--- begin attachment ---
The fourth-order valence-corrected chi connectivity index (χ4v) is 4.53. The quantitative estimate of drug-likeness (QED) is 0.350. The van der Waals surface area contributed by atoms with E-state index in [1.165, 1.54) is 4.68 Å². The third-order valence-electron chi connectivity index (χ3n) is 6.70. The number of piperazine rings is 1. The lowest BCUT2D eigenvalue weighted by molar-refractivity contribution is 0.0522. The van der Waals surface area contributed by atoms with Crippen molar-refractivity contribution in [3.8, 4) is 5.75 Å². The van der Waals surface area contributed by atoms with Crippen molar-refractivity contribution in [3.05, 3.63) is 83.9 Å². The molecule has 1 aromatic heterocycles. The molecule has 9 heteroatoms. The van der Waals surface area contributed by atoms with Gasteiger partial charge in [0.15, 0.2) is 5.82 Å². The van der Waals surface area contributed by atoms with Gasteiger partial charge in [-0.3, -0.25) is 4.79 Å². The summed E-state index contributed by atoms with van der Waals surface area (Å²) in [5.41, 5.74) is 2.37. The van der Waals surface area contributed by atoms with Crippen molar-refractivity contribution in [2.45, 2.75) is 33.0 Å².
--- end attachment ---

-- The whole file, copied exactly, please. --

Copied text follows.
The fourth-order valence-corrected chi connectivity index (χ4v) is 4.53. The quantitative estimate of drug-likeness (QED) is 0.350. The van der Waals surface area contributed by atoms with E-state index in [1.165, 1.54) is 4.68 Å². The third-order valence-electron chi connectivity index (χ3n) is 6.70. The number of piperazine rings is 1. The lowest BCUT2D eigenvalue weighted by molar-refractivity contribution is 0.0522. The van der Waals surface area contributed by atoms with Crippen molar-refractivity contribution in [3.8, 4) is 5.75 Å². The van der Waals surface area contributed by atoms with Crippen molar-refractivity contribution in [3.05, 3.63) is 83.9 Å². The molecule has 1 aromatic heterocycles. The molecule has 9 heteroatoms. The van der Waals surface area contributed by atoms with Gasteiger partial charge in [0.15, 0.2) is 5.82 Å². The van der Waals surface area contributed by atoms with Gasteiger partial charge in [-0.3, -0.25) is 4.79 Å². The summed E-state index contributed by atoms with van der Waals surface area (Å²) in [5.41, 5.74) is 2.37. The van der Waals surface area contributed by atoms with Crippen molar-refractivity contribution in [2.45, 2.75) is 33.0 Å².